The following is the summary of “Intravenous metoprolol versus diltiazem for atrial fibrillation with concomitant heart failure” published in the December 2022 issue of Emergency medicine by Compagner, et al.
Rapid ventricular response (RVR) atrial fibrillation (Afib) is treated quickly with intravenous push (IVP) metoprolol (MET) or diltiazem (DIL). Diltiazem’s adverse inotropic effects make it inappropriate for use in HF patients. Therefore, it is common for HF patients to be left out of treatment comparison studies for atrial fibrillation. Hirschy et al. compared the efficacy and safety of intravenous (IVP) metoprolol and diltiazem in treating patients with HF who also had atrial fibrillation (Afib) with right ventricular repolarization (RVR). Results for both groups in terms of safety and efficacy were similar.
Between January 1, 2018, and July 31, 2021, patients with Afib with RVR and HF who presented to the emergency center (EC) were assessed in this retrospective, IRB-approved study. Patients were required to be 18 years or older, have a documented baseline ejection fraction, and be treated with either intravenous (IV) metoprolol or diltiazem in the EC (EF). Whether or whether the patient’s heart rate (HR) was successfully controlled 30 minutes after receiving IVP metoprolol or diltiazem was the primary efficacy outcome, with HR control defined as HR <100 beats per minute (bpm). Reductions in HR of >20% 30 minutes after IVP, 60 minutes after IVP, and at the time of release or transfer from the EC were considered secondary efficacy outcomes. Time to adequate HR control, total IVP metoprolol or diltiazem dose, additional rate-controlling medications, and crossover between metoprolol and diltiazem were additional secondary outcomes. Bradycardia, hypotension, hypoxemia, dyspnea, increased oxygen demand, altered ejection fraction (EF), acute kidney damage, and renal replacement therapy were all considered adverse events.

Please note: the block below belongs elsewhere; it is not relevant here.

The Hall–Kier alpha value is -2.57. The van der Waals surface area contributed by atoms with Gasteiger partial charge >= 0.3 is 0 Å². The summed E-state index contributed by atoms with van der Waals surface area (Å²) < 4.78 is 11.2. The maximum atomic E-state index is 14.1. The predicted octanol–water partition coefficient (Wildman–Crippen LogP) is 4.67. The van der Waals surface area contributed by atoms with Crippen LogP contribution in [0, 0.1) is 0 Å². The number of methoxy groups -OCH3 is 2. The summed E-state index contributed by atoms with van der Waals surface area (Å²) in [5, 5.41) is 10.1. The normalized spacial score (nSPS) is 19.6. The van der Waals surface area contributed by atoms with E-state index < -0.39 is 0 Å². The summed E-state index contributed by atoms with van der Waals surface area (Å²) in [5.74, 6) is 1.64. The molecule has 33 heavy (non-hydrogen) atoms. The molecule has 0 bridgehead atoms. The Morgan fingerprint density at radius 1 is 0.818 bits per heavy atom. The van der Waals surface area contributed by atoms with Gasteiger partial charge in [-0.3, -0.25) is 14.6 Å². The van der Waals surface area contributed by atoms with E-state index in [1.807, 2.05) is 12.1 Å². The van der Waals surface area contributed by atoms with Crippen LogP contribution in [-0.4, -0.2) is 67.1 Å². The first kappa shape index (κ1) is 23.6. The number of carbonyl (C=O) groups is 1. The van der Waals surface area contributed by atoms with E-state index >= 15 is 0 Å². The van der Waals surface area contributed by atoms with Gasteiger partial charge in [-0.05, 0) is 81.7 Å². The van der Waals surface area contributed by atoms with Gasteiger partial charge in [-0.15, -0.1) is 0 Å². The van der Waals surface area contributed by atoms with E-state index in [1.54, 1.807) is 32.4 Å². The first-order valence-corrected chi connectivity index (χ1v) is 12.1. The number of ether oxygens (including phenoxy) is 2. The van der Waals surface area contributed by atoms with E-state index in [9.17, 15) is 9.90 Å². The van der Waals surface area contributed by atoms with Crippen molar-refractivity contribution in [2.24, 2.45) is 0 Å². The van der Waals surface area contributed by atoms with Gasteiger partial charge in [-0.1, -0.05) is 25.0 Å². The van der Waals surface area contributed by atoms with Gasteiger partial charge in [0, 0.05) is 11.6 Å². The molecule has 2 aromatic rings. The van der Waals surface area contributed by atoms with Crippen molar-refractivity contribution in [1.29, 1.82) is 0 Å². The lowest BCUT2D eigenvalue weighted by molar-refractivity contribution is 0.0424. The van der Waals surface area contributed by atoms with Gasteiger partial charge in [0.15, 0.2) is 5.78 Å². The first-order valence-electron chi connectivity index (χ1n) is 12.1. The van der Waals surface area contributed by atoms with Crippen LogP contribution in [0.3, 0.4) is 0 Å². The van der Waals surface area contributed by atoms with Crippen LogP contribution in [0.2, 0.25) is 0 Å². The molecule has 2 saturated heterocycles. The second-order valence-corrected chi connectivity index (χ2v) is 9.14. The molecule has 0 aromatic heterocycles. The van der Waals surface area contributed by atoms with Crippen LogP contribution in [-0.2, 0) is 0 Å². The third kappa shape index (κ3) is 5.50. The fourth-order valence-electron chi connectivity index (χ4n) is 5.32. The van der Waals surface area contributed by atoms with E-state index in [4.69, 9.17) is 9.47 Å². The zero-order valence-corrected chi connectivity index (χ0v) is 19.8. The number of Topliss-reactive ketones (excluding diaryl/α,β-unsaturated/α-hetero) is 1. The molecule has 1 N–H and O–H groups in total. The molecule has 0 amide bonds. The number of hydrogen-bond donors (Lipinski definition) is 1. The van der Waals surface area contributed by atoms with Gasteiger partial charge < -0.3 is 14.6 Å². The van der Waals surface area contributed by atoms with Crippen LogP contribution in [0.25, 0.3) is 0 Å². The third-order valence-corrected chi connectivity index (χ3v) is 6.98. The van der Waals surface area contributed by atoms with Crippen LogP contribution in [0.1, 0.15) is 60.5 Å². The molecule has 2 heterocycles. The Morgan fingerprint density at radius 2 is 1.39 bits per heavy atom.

Aged 73.3 ± 12.2 years, 63% were female, and of the 2,580 patients assessed, 193 were included (134 DIL vs. 59 MET). Heart failure with reduced ejection fraction (HFrEF) was present in 30% of patients, whereas heart failure with preserved ejection fraction (HFpEF) was present in 64%. The mean EF was 48.2 ± 14.2%. (HFpEF). Within 30 minutes of receiving the IVP, there was no significant difference in effective heart rate control between the two groups (55% DIL vs. 41% MET, P=0.063). Heart rate (HR) was more successfully regulated by DIL than by MET (13 [9, 125] DIL vs. 27 [5, 50] MET, min, P=0.009). At both 30 and 60 minutes, DIL led to higher reductions in HR than MET did (33.2 ± 25.4 DIL vs. 19.7 ± 19.7 MET, bpm, P<0.001) and at 60 min (31 ± 23.5 DIL vs. 19.6 ± 19.1 MET, bpm, p = 0.002). 30 minutes after IVP (63% DIL vs. 27% MET, P<0.001), 60 minutes after IVP (59% DIL vs. 41% MET, P=0.019), and at the time of patient release or transfer from the EC (70% DIL vs. 49% MET, P=0.005) were all times when HR reductions of 20% or higher occurred more frequently with DIL.
There was no discernible variation in risk-free outcomes. It is difficult to provide immediate care for people with Afib who also have RVR and HF. IVP diltiazem lowered HR rapidly and by 20% or more frequently than IVP metoprolol, and there were no significant variations in safety outcomes between the two, despite successful rate control after 30 min was not significantly different between diltiazem and metoprolol. Diltiazem’s safety in Afib and HF patients needs more research.